A 6 p.m. talk will precede Monday’s concert. Tickets are $22-$60 general, $20-$55 seniors and students, available at www.americanbach.org or 415-621-7900.

Comments

comments

  • Recent Posts

  • Enter your email address to subscribe to this newspaper and receive notifications of new articles by email.

  • .

    News

     
    Jurors see Marsh questioned by police

    By Lauren Keene | From Page: A1

     
    Grace Garden: Five years of feeding the needy

    By Special to The Enterprise | From Page: A1 | Gallery

     
    For the record

    By Enterprise staff | From Page: A2

    Bike sale on Friday will benefit King High

    By Jeff Hudson | From Page: A2

     
    Wildfire shows explosive growth

    By The Associated Press | From Page: A2 | Gallery

     
    Per Capita Davis: What to think

    By John Mott-Smith | From Page: A3

    International Festival moves to park for fourth year

    By Special to The Enterprise | From Page: A3

     
    Essay contest underway

    By Special to The Enterprise | From Page: A4

    Sudwerk Wet Hop Lager plants seeds for area hops rebirth

    By Wendy Weitzel | From Page: A4 | Gallery

     
    Speakers plumb issues around the Constitution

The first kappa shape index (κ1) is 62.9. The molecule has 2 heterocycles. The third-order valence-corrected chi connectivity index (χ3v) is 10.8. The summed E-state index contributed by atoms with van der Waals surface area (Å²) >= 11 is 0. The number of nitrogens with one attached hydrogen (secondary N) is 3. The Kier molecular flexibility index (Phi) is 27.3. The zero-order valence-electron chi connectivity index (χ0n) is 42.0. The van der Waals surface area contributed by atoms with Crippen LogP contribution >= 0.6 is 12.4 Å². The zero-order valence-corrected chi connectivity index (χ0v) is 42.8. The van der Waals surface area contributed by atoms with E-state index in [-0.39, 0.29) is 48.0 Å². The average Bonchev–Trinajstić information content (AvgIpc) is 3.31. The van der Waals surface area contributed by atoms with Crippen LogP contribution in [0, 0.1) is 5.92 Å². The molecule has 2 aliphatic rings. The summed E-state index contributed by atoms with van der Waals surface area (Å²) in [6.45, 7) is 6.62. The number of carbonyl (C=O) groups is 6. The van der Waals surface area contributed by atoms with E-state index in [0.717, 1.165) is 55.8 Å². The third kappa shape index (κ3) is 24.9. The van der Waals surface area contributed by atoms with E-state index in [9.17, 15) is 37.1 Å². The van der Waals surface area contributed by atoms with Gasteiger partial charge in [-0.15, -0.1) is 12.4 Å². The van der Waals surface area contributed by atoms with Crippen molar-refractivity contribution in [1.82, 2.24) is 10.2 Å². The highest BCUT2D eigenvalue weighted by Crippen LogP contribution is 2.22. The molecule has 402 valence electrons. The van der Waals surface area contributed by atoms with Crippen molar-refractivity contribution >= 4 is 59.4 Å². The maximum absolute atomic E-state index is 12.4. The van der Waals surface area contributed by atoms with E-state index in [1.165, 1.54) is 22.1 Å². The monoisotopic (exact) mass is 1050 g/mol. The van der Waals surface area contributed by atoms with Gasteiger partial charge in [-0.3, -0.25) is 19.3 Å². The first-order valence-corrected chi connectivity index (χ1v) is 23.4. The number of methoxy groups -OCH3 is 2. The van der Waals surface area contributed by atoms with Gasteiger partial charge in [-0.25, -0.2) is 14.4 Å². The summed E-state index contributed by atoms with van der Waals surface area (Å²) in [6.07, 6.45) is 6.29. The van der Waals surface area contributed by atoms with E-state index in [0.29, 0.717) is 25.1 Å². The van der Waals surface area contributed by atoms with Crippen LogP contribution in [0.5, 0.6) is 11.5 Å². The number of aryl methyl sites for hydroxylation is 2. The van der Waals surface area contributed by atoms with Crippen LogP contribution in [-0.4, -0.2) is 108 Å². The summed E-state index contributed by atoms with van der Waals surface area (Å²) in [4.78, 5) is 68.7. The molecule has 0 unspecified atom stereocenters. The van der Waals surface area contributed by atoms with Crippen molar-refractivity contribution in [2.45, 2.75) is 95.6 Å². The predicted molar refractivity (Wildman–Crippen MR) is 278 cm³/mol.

By Enterprise staff | From Page: A4

    Governor signs bill to support state’s ailing bee population

    By Special to The Enterprise | From Page: A5

     
    Backyard poultry symposium Sunday at UCD

    By Tanya Perez | From Page: A5

    Forum will answer questions about new license law

    By Enterprise staff | From Page: A5

     
    Australian pop band Dick Diver plays Third Space

    By Enterprise staff | From Page: A5

    RepowerYolo hosts solar seminar

    By Enterprise staff | From Page: A5

     
    Local Girl Scouts are looking for a few good leaders

    By Anne Ternus-Bellamy | From Page: A5

    Reneau, Silberstein will read their poetry Thursday

    By Enterprise staff | From Page: A5 | Gallery

     
    Parents host campaign coffees for Archer

    By Enterprise staff | From Page: A5

    Nominate deserving volunteers for top citizen honors

    By Enterprise staff | From Page: A5

     
    PG&E, Dixon company unveil truck that can restore power

    By Enterprise staff | From Page: A7 | Gallery

    $12M earmarked for UCD life sciences center in Chile

    By Karen Nikos-Rose | From Page: A7